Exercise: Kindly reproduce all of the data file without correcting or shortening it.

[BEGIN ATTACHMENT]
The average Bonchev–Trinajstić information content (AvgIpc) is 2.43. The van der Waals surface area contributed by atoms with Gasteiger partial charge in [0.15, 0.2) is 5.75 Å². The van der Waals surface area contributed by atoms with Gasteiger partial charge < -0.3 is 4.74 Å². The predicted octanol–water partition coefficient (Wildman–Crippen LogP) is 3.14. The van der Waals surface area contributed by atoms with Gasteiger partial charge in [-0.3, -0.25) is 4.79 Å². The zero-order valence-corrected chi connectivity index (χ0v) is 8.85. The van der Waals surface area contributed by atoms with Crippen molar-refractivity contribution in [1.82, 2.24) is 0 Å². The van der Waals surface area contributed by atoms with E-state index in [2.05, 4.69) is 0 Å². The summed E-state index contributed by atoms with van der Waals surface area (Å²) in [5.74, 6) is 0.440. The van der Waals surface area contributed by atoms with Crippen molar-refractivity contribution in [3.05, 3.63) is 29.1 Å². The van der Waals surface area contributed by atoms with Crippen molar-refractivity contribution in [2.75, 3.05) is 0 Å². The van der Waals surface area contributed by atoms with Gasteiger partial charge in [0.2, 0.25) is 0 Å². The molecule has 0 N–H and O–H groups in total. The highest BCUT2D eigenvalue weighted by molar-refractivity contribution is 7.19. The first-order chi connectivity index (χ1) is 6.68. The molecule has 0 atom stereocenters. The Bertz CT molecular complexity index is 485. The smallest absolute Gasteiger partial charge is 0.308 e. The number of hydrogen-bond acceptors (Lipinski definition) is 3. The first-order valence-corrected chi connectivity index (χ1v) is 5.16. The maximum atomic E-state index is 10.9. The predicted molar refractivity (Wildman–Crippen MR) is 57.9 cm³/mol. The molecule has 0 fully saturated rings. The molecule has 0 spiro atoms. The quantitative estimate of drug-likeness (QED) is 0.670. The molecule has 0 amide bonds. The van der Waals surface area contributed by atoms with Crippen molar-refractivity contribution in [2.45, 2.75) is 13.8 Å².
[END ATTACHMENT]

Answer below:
The average Bonchev–Trinajstić information content (AvgIpc) is 2.43. The van der Waals surface area contributed by atoms with Gasteiger partial charge in [0.15, 0.2) is 5.75 Å². The van der Waals surface area contributed by atoms with Gasteiger partial charge < -0.3 is 4.74 Å². The predicted octanol–water partition coefficient (Wildman–Crippen LogP) is 3.14. The van der Waals surface area contributed by atoms with Gasteiger partial charge in [-0.3, -0.25) is 4.79 Å². The zero-order valence-corrected chi connectivity index (χ0v) is 8.85. The van der Waals surface area contributed by atoms with Crippen molar-refractivity contribution in [1.82, 2.24) is 0 Å². The van der Waals surface area contributed by atoms with E-state index in [2.05, 4.69) is 0 Å². The summed E-state index contributed by atoms with van der Waals surface area (Å²) in [5.74, 6) is 0.440. The van der Waals surface area contributed by atoms with Crippen molar-refractivity contribution in [3.05, 3.63) is 29.1 Å². The van der Waals surface area contributed by atoms with Crippen molar-refractivity contribution in [2.75, 3.05) is 0 Å². The van der Waals surface area contributed by atoms with Gasteiger partial charge in [0.2, 0.25) is 0 Å². The molecule has 0 N–H and O–H groups in total. The highest BCUT2D eigenvalue weighted by molar-refractivity contribution is 7.19. The first-order chi connectivity index (χ1) is 6.68. The molecule has 0 atom stereocenters. The Bertz CT molecular complexity index is 485. The smallest absolute Gasteiger partial charge is 0.308 e. The number of hydrogen-bond acceptors (Lipinski definition) is 3. The first-order valence-corrected chi connectivity index (χ1v) is 5.16. The maximum atomic E-state index is 10.9. The predicted molar refractivity (Wildman–Crippen MR) is 57.9 cm³/mol. The molecule has 0 fully saturated rings. The molecule has 0 spiro atoms. The quantitative estimate of drug-likeness (QED) is 0.670. The molecule has 0 amide bonds. The van der Waals surface area contributed by atoms with Crippen molar-refractivity contribution in [2.45, 2.75) is 13.8 Å².